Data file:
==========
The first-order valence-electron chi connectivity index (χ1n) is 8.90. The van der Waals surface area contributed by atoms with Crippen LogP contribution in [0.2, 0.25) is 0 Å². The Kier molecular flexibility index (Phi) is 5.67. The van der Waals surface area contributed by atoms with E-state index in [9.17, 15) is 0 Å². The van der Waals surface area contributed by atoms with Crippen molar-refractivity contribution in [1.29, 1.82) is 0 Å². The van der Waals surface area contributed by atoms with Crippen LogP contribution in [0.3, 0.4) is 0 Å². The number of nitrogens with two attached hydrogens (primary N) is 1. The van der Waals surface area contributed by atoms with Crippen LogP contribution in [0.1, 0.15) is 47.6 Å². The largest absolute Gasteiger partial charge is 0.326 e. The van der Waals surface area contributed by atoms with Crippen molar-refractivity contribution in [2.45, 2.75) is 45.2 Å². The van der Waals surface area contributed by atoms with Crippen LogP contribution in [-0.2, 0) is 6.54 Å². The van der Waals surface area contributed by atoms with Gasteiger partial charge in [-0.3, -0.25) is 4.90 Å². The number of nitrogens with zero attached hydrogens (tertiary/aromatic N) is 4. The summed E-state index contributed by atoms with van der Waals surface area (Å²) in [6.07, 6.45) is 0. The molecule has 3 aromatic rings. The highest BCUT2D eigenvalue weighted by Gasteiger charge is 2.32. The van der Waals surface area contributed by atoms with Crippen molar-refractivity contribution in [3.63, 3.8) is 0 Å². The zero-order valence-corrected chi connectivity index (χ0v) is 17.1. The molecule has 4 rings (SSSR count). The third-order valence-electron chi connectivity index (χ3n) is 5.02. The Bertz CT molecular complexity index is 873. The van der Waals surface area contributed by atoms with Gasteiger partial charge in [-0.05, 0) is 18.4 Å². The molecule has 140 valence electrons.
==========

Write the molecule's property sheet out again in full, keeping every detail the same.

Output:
The first-order valence-electron chi connectivity index (χ1n) is 8.90. The van der Waals surface area contributed by atoms with Crippen LogP contribution in [0.2, 0.25) is 0 Å². The Kier molecular flexibility index (Phi) is 5.67. The van der Waals surface area contributed by atoms with E-state index in [9.17, 15) is 0 Å². The van der Waals surface area contributed by atoms with Crippen molar-refractivity contribution in [1.29, 1.82) is 0 Å². The van der Waals surface area contributed by atoms with Crippen LogP contribution in [0.3, 0.4) is 0 Å². The number of nitrogens with two attached hydrogens (primary N) is 1. The van der Waals surface area contributed by atoms with Crippen LogP contribution in [0.1, 0.15) is 47.6 Å². The largest absolute Gasteiger partial charge is 0.326 e. The van der Waals surface area contributed by atoms with Crippen molar-refractivity contribution in [2.45, 2.75) is 45.2 Å². The van der Waals surface area contributed by atoms with Crippen LogP contribution in [-0.2, 0) is 6.54 Å². The van der Waals surface area contributed by atoms with Gasteiger partial charge in [-0.3, -0.25) is 4.90 Å². The number of nitrogens with zero attached hydrogens (tertiary/aromatic N) is 4. The summed E-state index contributed by atoms with van der Waals surface area (Å²) in [6.07, 6.45) is 0. The molecule has 3 aromatic rings. The highest BCUT2D eigenvalue weighted by Gasteiger charge is 2.32. The van der Waals surface area contributed by atoms with Crippen molar-refractivity contribution in [3.63, 3.8) is 0 Å². The zero-order valence-corrected chi connectivity index (χ0v) is 17.1. The molecule has 4 rings (SSSR count). The third-order valence-electron chi connectivity index (χ3n) is 5.02. The Bertz CT molecular complexity index is 873. The van der Waals surface area contributed by atoms with Gasteiger partial charge in [-0.05, 0) is 18.4 Å². The molecule has 140 valence electrons.